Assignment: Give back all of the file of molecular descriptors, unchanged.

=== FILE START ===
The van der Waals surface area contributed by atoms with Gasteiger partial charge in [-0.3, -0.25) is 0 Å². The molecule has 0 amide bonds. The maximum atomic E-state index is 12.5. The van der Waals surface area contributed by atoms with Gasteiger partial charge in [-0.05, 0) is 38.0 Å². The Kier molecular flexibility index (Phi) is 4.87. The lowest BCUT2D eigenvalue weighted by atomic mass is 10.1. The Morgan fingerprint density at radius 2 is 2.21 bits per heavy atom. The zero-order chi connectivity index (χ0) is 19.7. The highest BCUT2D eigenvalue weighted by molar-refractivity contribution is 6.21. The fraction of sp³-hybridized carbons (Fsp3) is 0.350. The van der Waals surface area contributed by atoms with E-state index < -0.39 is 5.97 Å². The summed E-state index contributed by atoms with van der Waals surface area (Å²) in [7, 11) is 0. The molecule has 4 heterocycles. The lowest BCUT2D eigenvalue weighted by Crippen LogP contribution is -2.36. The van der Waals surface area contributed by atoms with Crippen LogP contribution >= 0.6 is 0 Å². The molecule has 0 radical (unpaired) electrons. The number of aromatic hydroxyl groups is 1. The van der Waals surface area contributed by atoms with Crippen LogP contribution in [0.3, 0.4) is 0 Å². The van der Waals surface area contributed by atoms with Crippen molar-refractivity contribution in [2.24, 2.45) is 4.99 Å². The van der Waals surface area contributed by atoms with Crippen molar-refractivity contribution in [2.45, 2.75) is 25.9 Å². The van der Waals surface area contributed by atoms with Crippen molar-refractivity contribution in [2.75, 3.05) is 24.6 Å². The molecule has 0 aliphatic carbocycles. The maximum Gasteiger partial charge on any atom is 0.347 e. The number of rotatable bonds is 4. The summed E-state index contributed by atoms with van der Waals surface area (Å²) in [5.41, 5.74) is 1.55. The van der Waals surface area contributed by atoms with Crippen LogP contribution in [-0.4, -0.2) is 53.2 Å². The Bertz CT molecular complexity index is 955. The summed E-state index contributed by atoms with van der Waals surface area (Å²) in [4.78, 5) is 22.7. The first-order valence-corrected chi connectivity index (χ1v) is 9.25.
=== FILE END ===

The van der Waals surface area contributed by atoms with Gasteiger partial charge in [-0.3, -0.25) is 0 Å². The molecule has 0 amide bonds. The maximum atomic E-state index is 12.5. The van der Waals surface area contributed by atoms with Gasteiger partial charge in [-0.05, 0) is 38.0 Å². The Kier molecular flexibility index (Phi) is 4.87. The lowest BCUT2D eigenvalue weighted by atomic mass is 10.1. The Morgan fingerprint density at radius 2 is 2.21 bits per heavy atom. The zero-order chi connectivity index (χ0) is 19.7. The highest BCUT2D eigenvalue weighted by molar-refractivity contribution is 6.21. The fraction of sp³-hybridized carbons (Fsp3) is 0.350. The van der Waals surface area contributed by atoms with E-state index < -0.39 is 5.97 Å². The summed E-state index contributed by atoms with van der Waals surface area (Å²) in [7, 11) is 0. The molecule has 4 heterocycles. The lowest BCUT2D eigenvalue weighted by Crippen LogP contribution is -2.36. The van der Waals surface area contributed by atoms with Crippen LogP contribution >= 0.6 is 0 Å². The molecule has 0 radical (unpaired) electrons. The number of aromatic hydroxyl groups is 1. The van der Waals surface area contributed by atoms with Crippen LogP contribution in [0.3, 0.4) is 0 Å². The van der Waals surface area contributed by atoms with Crippen molar-refractivity contribution in [2.24, 2.45) is 4.99 Å². The van der Waals surface area contributed by atoms with Crippen molar-refractivity contribution in [2.45, 2.75) is 25.9 Å². The van der Waals surface area contributed by atoms with Crippen molar-refractivity contribution in [2.75, 3.05) is 24.6 Å². The molecule has 0 aliphatic carbocycles. The maximum Gasteiger partial charge on any atom is 0.347 e. The number of rotatable bonds is 4. The summed E-state index contributed by atoms with van der Waals surface area (Å²) in [5.41, 5.74) is 1.55. The van der Waals surface area contributed by atoms with Crippen LogP contribution in [-0.4, -0.2) is 53.2 Å². The Bertz CT molecular complexity index is 955. The summed E-state index contributed by atoms with van der Waals surface area (Å²) in [4.78, 5) is 22.7. The first-order valence-corrected chi connectivity index (χ1v) is 9.25.